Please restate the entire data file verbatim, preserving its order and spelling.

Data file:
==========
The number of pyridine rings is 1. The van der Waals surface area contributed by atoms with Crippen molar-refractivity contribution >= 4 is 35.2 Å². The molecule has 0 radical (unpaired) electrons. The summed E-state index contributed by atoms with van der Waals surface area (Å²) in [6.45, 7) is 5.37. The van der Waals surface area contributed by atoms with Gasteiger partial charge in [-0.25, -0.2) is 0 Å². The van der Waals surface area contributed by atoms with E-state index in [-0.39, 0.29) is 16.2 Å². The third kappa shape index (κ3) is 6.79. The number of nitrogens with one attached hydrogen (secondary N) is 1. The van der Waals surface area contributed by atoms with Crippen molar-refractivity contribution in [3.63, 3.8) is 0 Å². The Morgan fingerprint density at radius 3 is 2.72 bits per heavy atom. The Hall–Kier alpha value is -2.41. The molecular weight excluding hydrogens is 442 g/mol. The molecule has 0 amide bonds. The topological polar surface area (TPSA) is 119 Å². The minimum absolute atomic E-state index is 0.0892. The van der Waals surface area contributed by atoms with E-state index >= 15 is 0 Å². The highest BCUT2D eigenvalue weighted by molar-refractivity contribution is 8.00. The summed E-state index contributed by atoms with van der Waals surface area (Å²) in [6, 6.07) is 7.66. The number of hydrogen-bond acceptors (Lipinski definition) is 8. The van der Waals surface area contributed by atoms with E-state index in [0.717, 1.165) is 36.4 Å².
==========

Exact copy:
The number of pyridine rings is 1. The van der Waals surface area contributed by atoms with Crippen molar-refractivity contribution >= 4 is 35.2 Å². The molecule has 0 radical (unpaired) electrons. The summed E-state index contributed by atoms with van der Waals surface area (Å²) in [6.45, 7) is 5.37. The van der Waals surface area contributed by atoms with Gasteiger partial charge in [-0.25, -0.2) is 0 Å². The van der Waals surface area contributed by atoms with E-state index in [-0.39, 0.29) is 16.2 Å². The third kappa shape index (κ3) is 6.79. The number of nitrogens with one attached hydrogen (secondary N) is 1. The van der Waals surface area contributed by atoms with Crippen molar-refractivity contribution in [3.63, 3.8) is 0 Å². The Morgan fingerprint density at radius 3 is 2.72 bits per heavy atom. The Hall–Kier alpha value is -2.41. The molecular weight excluding hydrogens is 442 g/mol. The molecule has 0 amide bonds. The topological polar surface area (TPSA) is 119 Å². The minimum absolute atomic E-state index is 0.0892. The van der Waals surface area contributed by atoms with E-state index >= 15 is 0 Å². The highest BCUT2D eigenvalue weighted by molar-refractivity contribution is 8.00. The summed E-state index contributed by atoms with van der Waals surface area (Å²) in [6, 6.07) is 7.66. The number of hydrogen-bond acceptors (Lipinski definition) is 8. The van der Waals surface area contributed by atoms with E-state index in [0.717, 1.165) is 36.4 Å².